The burden of crystalline methamphetamine ("ice" or "crystal") and other amphetamines on
already stretched public hospital resources is significant and set to grow, emergency physicians
and drug specialists have warned in the latest Medical Journal of Australia (MJA), prompting an
urgent call to beef up health and social drug intervention services.
Two new studies have found that a significant number of patients are presenting to hospital
emergency departments with ice- and other amphetamine-related conditions, including heart
problems and psychosis.
Australian hospitals faced a more than fourfold increase in the number of episodes of druginduced
psychosis over the 10 years to 2004, say Associate Professor Louisa Degenhardt and her
colleagues at the National Drug and Alcohol Research Centre of the University of New South
The group studied national hospital separations for cannabis- and amphetamine-related psychotic
episodes among patients aged between 10 and 49 years.
They found the number of separations where drug-induced psychosis was noted by the treating
doctor as being the primary problem increased from 55.5 per million population in 1993-94, to
253.1 per million population in 2003-04.
Despite recent media attention on the relationship between cannabis use and psychosis, they
found relatively stable numbers of hospital separations for cannabis-induced psychosis over the
five years from 1999 to 2004.
"In contrast, hospital separations for amphetamine-induced psychosis had increased, particularly
among those aged 20 years and older," says Assoc Prof Degenhardt.
Hospitalisations for amphetamine users were highest among the older age groups.
"(This) may be due to the higher rates of injecting and of crystalline methamphetamine use
reported among these groups," she says.
"Although concern about links between cannabis and psychotic symptoms is understandable,
amphetamine use seems to have a higher risk of psychotic symptoms requiring hospital treatment
and represents a risk for more users in all age groups."
Registrar in Emergency Medicine at Royal Perth Hospital (RPH), Dr Suzanne Gray, and
colleagues studied all amphetamine-related presentations to RPH's emergency department (ED)
over a three-month period in 2005.
They found that 1.2 per cent of all ED presentations were related to amphetamine use, including
the drugs known as ice, ecstasy, and speed.
Serious amphetamine-related presentations resulted in prolonged length of stay in the ED and
consumed considerable resources.
"A third of patients required sedation, which correlates with a high pre-hospital, nursing, medical
and security load to manage these patients safely," says Dr Gray.
"Further contributing to the impact are the high rates of repeat attendance and the large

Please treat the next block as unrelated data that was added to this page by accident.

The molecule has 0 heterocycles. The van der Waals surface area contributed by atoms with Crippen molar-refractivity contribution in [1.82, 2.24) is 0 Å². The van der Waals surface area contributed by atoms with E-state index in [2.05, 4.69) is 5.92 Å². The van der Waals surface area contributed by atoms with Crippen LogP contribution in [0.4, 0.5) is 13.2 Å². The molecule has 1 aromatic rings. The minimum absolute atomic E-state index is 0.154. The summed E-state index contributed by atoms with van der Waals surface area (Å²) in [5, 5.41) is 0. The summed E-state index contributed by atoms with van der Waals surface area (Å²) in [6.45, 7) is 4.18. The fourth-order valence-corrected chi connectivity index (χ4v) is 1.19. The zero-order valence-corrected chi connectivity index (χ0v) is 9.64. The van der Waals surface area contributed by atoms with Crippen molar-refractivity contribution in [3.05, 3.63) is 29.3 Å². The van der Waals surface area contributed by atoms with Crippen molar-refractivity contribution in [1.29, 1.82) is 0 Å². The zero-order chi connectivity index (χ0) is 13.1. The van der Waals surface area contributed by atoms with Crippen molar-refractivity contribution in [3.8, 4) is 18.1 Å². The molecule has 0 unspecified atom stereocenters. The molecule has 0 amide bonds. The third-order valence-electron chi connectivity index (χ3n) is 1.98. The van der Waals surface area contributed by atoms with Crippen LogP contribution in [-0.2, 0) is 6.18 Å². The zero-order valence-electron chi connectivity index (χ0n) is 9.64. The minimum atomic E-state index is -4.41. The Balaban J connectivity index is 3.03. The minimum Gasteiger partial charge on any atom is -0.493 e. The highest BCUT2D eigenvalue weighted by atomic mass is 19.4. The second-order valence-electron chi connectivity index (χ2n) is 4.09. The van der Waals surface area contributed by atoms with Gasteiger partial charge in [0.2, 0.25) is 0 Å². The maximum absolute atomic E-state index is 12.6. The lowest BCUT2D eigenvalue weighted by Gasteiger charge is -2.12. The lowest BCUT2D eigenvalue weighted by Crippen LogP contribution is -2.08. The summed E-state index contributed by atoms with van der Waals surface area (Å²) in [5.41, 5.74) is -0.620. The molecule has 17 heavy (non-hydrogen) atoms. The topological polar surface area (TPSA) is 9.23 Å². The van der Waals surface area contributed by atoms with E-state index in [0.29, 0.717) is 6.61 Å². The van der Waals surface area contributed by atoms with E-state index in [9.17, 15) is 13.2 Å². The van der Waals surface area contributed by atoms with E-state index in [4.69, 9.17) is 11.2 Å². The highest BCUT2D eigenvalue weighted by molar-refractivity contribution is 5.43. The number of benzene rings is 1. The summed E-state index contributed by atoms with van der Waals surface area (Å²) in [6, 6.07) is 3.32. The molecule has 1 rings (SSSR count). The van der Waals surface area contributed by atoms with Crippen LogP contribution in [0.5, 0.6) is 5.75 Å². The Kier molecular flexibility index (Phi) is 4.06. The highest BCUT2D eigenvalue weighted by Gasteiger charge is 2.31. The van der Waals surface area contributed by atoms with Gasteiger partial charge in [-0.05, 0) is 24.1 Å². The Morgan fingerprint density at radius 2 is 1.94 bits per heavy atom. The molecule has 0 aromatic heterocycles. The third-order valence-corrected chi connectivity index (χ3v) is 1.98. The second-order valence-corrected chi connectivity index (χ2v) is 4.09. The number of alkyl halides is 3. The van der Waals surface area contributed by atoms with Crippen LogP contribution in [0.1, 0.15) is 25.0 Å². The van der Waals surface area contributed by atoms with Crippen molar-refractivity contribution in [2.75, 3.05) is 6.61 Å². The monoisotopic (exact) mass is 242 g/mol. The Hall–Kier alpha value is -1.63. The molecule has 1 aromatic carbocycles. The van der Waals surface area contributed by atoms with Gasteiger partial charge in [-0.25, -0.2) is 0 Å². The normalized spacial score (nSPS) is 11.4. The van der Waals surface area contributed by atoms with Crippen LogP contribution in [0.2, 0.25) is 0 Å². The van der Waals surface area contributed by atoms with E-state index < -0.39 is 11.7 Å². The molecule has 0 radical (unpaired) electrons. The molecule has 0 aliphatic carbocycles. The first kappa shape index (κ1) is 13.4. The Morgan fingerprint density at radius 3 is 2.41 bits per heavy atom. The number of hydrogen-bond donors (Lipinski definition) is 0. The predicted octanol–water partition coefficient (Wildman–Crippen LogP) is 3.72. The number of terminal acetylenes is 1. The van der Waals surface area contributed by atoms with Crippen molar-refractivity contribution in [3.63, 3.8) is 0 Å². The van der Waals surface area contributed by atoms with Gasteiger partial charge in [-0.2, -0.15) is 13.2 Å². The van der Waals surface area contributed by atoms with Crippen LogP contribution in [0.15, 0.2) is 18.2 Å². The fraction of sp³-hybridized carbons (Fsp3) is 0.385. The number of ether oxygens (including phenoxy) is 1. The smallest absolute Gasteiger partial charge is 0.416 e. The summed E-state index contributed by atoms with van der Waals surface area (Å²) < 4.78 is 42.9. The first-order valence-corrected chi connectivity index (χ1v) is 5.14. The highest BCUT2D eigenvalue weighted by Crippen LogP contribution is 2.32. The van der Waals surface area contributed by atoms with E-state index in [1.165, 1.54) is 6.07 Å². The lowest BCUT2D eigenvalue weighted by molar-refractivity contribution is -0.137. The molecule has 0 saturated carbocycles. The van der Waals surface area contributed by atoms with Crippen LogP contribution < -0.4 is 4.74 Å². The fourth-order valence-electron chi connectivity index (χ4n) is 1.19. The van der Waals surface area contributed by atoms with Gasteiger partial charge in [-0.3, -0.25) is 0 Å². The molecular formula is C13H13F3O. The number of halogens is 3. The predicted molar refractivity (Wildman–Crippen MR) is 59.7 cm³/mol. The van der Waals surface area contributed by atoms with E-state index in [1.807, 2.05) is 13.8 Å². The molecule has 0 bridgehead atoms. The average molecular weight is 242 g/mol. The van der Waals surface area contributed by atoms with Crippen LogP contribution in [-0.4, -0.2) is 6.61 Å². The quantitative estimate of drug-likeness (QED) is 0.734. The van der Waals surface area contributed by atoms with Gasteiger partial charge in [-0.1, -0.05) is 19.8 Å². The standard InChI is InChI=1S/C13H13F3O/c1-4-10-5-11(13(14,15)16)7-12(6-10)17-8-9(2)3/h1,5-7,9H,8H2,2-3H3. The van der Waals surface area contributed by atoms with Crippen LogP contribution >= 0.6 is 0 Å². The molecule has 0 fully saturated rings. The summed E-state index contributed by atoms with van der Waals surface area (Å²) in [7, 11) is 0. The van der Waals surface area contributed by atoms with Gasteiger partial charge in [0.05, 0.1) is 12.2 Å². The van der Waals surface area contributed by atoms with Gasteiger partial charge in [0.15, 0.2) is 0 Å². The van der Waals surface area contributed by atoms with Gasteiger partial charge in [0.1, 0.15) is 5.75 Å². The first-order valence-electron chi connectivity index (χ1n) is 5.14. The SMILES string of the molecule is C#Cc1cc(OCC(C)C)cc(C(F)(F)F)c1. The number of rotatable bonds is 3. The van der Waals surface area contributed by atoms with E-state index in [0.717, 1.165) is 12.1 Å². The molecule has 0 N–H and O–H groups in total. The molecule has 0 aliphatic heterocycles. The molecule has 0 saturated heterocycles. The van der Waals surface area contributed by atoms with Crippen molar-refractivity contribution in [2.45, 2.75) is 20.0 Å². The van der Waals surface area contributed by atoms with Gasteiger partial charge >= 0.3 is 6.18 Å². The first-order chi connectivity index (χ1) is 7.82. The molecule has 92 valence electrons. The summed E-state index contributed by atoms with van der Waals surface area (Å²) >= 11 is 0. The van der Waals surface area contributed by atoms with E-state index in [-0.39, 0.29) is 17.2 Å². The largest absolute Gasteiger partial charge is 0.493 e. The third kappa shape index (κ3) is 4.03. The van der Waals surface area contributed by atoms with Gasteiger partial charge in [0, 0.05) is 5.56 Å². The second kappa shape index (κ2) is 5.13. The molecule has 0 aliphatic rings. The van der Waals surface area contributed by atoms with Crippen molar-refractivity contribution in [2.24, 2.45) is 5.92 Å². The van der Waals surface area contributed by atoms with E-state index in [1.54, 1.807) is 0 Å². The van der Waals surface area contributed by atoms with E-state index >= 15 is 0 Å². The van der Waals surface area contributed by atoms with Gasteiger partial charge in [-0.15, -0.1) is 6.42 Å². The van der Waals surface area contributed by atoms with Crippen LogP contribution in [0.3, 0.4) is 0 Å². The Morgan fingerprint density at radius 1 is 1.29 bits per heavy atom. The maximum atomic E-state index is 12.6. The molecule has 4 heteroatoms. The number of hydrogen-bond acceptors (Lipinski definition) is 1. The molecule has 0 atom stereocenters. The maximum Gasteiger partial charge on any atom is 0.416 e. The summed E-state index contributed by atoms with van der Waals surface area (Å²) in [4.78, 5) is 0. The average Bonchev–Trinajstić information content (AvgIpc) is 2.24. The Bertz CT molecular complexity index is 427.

proportion of patients with underlying psychiatric illness and a history of drug dependence.
"With increasing availability and use of amphetamines, the burden on emergency services will
continue to grow."
About half of all patients admitted for amphetamine use were aged between 20 and 29 years, the
majority of them single white men.
Amphetamine use is associated with violence, antisocial behaviour and risk-taking, Dr Gray and
colleagues said - 20 per cent of all amphetamine-related presentations to the RPH ED involved
the police at some stage.
"Also of great concern is emerging evidence of serious long-term effects, including depression,
anxiety, psychosis and memory disturbance," she says.
In an accompanying editorial, Dr Gordian Fulde and Dr Alex Wodak of St Vincent's Hospital,
Sydney, support the view that amphetamine-related presentations are a great burden on the health
care system and believe there is a pressing need to increase health and social resources to cope
with the growing problem of amphetamine use.
"Although we should be wary of predictions that illicit drug problems are destined to deteriorate
inexorably and indefinitely, it is likely that amphetamine-related problems will continue to
worsen in Australia for some time," say Dr Fulde and Dr Wodak.
"The evidence for effectiveness and cost-effectiveness of health interventions for illicit drug use
is far more impressive than the evidence for drug law enforcement.
"It is time that Australia regarded illicit drugs in general, and methamphetamine in particular, as
primarily a matter for health and social interventions, although drug law enforcement should
continue to play an important role."
The articles can be found in full at www.mja.com.au
The Medical Journal of Australia is a publication of the Australian Medical Association.
The statements or opinions that are expressed in the MJA reflect the views of the authors and do not represent the official policy of the AMA unless that is so stated.
CONTACT: Professor Louisa Degenhardt 02 9385 0230
Dr Suzanne Gray 0408 445 574
Dr Gordian Fulde 0419 718 328
Kylie Walker, AMA Public Affairs 02 6270 5471 / 0405 229 152